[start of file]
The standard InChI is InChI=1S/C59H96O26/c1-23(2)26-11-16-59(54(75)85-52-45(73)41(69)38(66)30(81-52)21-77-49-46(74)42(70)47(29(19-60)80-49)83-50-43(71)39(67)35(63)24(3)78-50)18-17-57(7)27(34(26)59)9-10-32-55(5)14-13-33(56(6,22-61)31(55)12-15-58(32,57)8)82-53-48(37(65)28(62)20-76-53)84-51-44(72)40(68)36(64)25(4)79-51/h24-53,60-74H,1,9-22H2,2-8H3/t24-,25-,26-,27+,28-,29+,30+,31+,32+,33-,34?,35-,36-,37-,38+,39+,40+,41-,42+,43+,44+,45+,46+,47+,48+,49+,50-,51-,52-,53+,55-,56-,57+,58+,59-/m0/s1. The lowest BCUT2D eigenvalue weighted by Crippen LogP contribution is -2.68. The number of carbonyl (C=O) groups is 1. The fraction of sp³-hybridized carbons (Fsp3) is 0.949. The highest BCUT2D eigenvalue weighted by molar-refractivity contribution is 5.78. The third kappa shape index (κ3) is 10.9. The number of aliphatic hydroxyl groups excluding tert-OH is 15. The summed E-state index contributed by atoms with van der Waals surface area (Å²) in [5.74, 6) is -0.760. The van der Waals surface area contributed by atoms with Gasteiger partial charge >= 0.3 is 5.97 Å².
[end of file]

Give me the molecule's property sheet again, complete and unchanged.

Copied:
The standard InChI is InChI=1S/C59H96O26/c1-23(2)26-11-16-59(54(75)85-52-45(73)41(69)38(66)30(81-52)21-77-49-46(74)42(70)47(29(19-60)80-49)83-50-43(71)39(67)35(63)24(3)78-50)18-17-57(7)27(34(26)59)9-10-32-55(5)14-13-33(56(6,22-61)31(55)12-15-58(32,57)8)82-53-48(37(65)28(62)20-76-53)84-51-44(72)40(68)36(64)25(4)79-51/h24-53,60-74H,1,9-22H2,2-8H3/t24-,25-,26-,27+,28-,29+,30+,31+,32+,33-,34?,35-,36-,37-,38+,39+,40+,41-,42+,43+,44+,45+,46+,47+,48+,49+,50-,51-,52-,53+,55-,56-,57+,58+,59-/m0/s1. The lowest BCUT2D eigenvalue weighted by Crippen LogP contribution is -2.68. The number of carbonyl (C=O) groups is 1. The fraction of sp³-hybridized carbons (Fsp3) is 0.949. The highest BCUT2D eigenvalue weighted by molar-refractivity contribution is 5.78. The third kappa shape index (κ3) is 10.9. The number of aliphatic hydroxyl groups excluding tert-OH is 15. The summed E-state index contributed by atoms with van der Waals surface area (Å²) in [5.74, 6) is -0.760. The van der Waals surface area contributed by atoms with Gasteiger partial charge >= 0.3 is 5.97 Å².